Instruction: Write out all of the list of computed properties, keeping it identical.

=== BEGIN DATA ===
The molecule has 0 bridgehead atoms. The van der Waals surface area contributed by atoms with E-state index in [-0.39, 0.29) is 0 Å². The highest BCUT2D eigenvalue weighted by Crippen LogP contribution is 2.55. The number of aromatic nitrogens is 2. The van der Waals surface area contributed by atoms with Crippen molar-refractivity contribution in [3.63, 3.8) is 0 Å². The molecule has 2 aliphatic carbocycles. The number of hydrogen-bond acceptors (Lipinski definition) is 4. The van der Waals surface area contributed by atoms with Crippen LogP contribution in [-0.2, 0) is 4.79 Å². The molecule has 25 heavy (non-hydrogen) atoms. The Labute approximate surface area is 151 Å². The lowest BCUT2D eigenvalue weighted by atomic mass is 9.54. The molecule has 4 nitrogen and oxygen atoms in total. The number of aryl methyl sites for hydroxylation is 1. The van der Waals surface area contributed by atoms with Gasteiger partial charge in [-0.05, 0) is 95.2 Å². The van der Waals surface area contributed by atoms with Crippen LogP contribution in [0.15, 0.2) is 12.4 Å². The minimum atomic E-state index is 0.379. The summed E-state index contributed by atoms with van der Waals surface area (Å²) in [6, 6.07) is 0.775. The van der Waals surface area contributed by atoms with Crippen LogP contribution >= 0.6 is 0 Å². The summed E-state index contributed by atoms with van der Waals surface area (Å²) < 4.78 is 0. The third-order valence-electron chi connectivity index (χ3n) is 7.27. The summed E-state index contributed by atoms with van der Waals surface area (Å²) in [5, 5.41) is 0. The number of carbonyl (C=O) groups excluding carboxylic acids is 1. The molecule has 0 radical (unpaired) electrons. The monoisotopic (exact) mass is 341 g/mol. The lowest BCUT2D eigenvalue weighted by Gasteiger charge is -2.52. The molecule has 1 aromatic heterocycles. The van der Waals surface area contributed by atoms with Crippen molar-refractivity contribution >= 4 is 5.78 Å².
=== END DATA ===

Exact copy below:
The molecule has 0 bridgehead atoms. The van der Waals surface area contributed by atoms with E-state index in [-0.39, 0.29) is 0 Å². The highest BCUT2D eigenvalue weighted by Crippen LogP contribution is 2.55. The number of aromatic nitrogens is 2. The van der Waals surface area contributed by atoms with Crippen molar-refractivity contribution in [3.63, 3.8) is 0 Å². The molecule has 2 aliphatic carbocycles. The number of hydrogen-bond acceptors (Lipinski definition) is 4. The van der Waals surface area contributed by atoms with Crippen LogP contribution in [-0.2, 0) is 4.79 Å². The molecule has 25 heavy (non-hydrogen) atoms. The Labute approximate surface area is 151 Å². The lowest BCUT2D eigenvalue weighted by atomic mass is 9.54. The molecule has 4 nitrogen and oxygen atoms in total. The number of aryl methyl sites for hydroxylation is 1. The van der Waals surface area contributed by atoms with Gasteiger partial charge in [-0.05, 0) is 95.2 Å². The van der Waals surface area contributed by atoms with Crippen LogP contribution in [0.15, 0.2) is 12.4 Å². The minimum atomic E-state index is 0.379. The summed E-state index contributed by atoms with van der Waals surface area (Å²) in [6, 6.07) is 0.775. The van der Waals surface area contributed by atoms with Crippen LogP contribution >= 0.6 is 0 Å². The summed E-state index contributed by atoms with van der Waals surface area (Å²) < 4.78 is 0. The third-order valence-electron chi connectivity index (χ3n) is 7.27. The summed E-state index contributed by atoms with van der Waals surface area (Å²) in [5, 5.41) is 0. The number of carbonyl (C=O) groups excluding carboxylic acids is 1. The molecule has 0 radical (unpaired) electrons. The monoisotopic (exact) mass is 341 g/mol. The lowest BCUT2D eigenvalue weighted by Gasteiger charge is -2.52. The molecule has 1 aromatic heterocycles. The van der Waals surface area contributed by atoms with Crippen molar-refractivity contribution >= 4 is 5.78 Å².